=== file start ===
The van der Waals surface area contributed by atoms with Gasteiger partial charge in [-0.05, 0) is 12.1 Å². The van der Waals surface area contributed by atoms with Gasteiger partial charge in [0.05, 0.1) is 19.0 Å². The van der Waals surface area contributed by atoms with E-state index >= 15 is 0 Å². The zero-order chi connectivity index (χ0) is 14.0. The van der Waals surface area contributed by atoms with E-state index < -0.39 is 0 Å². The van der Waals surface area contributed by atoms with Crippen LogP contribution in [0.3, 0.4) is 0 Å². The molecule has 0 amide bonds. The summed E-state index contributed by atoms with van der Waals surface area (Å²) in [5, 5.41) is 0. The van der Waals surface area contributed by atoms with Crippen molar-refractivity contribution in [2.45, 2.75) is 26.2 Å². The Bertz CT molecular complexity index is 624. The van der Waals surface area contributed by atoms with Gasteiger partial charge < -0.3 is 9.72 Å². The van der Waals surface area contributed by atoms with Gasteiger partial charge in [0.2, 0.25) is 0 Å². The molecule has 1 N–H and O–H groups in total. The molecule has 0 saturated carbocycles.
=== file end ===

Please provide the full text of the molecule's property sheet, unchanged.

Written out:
The van der Waals surface area contributed by atoms with Gasteiger partial charge in [-0.05, 0) is 12.1 Å². The van der Waals surface area contributed by atoms with Gasteiger partial charge in [0.05, 0.1) is 19.0 Å². The van der Waals surface area contributed by atoms with E-state index >= 15 is 0 Å². The zero-order chi connectivity index (χ0) is 14.0. The van der Waals surface area contributed by atoms with E-state index < -0.39 is 0 Å². The van der Waals surface area contributed by atoms with Crippen LogP contribution in [0.3, 0.4) is 0 Å². The molecule has 0 amide bonds. The summed E-state index contributed by atoms with van der Waals surface area (Å²) in [5, 5.41) is 0. The van der Waals surface area contributed by atoms with Crippen molar-refractivity contribution in [2.45, 2.75) is 26.2 Å². The Bertz CT molecular complexity index is 624. The van der Waals surface area contributed by atoms with Gasteiger partial charge < -0.3 is 9.72 Å². The van der Waals surface area contributed by atoms with Gasteiger partial charge in [0.2, 0.25) is 0 Å². The molecule has 1 N–H and O–H groups in total. The molecule has 0 saturated carbocycles.